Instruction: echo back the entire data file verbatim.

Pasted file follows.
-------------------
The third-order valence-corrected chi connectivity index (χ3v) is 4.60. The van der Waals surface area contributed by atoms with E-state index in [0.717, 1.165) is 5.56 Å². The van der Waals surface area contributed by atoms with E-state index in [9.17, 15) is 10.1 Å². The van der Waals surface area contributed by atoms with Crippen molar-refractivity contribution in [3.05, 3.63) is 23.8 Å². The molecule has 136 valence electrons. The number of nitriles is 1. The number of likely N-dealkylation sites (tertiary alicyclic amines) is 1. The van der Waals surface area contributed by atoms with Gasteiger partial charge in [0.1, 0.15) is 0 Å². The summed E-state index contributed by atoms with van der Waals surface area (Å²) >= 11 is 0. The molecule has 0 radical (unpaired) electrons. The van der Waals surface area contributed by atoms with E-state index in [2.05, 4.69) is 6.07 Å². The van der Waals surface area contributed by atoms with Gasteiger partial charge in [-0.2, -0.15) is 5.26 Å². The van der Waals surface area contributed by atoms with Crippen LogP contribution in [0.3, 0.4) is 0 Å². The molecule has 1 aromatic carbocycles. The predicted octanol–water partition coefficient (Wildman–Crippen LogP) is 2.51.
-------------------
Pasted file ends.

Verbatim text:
The third-order valence-corrected chi connectivity index (χ3v) is 4.60. The van der Waals surface area contributed by atoms with E-state index in [0.717, 1.165) is 5.56 Å². The van der Waals surface area contributed by atoms with E-state index in [9.17, 15) is 10.1 Å². The van der Waals surface area contributed by atoms with Crippen molar-refractivity contribution in [3.05, 3.63) is 23.8 Å². The molecule has 136 valence electrons. The number of nitriles is 1. The number of likely N-dealkylation sites (tertiary alicyclic amines) is 1. The van der Waals surface area contributed by atoms with Gasteiger partial charge in [0.1, 0.15) is 0 Å². The summed E-state index contributed by atoms with van der Waals surface area (Å²) >= 11 is 0. The molecule has 0 radical (unpaired) electrons. The van der Waals surface area contributed by atoms with E-state index in [2.05, 4.69) is 6.07 Å². The van der Waals surface area contributed by atoms with Gasteiger partial charge in [-0.2, -0.15) is 5.26 Å². The van der Waals surface area contributed by atoms with Crippen LogP contribution in [0.3, 0.4) is 0 Å². The molecule has 1 aromatic carbocycles. The predicted octanol–water partition coefficient (Wildman–Crippen LogP) is 2.51.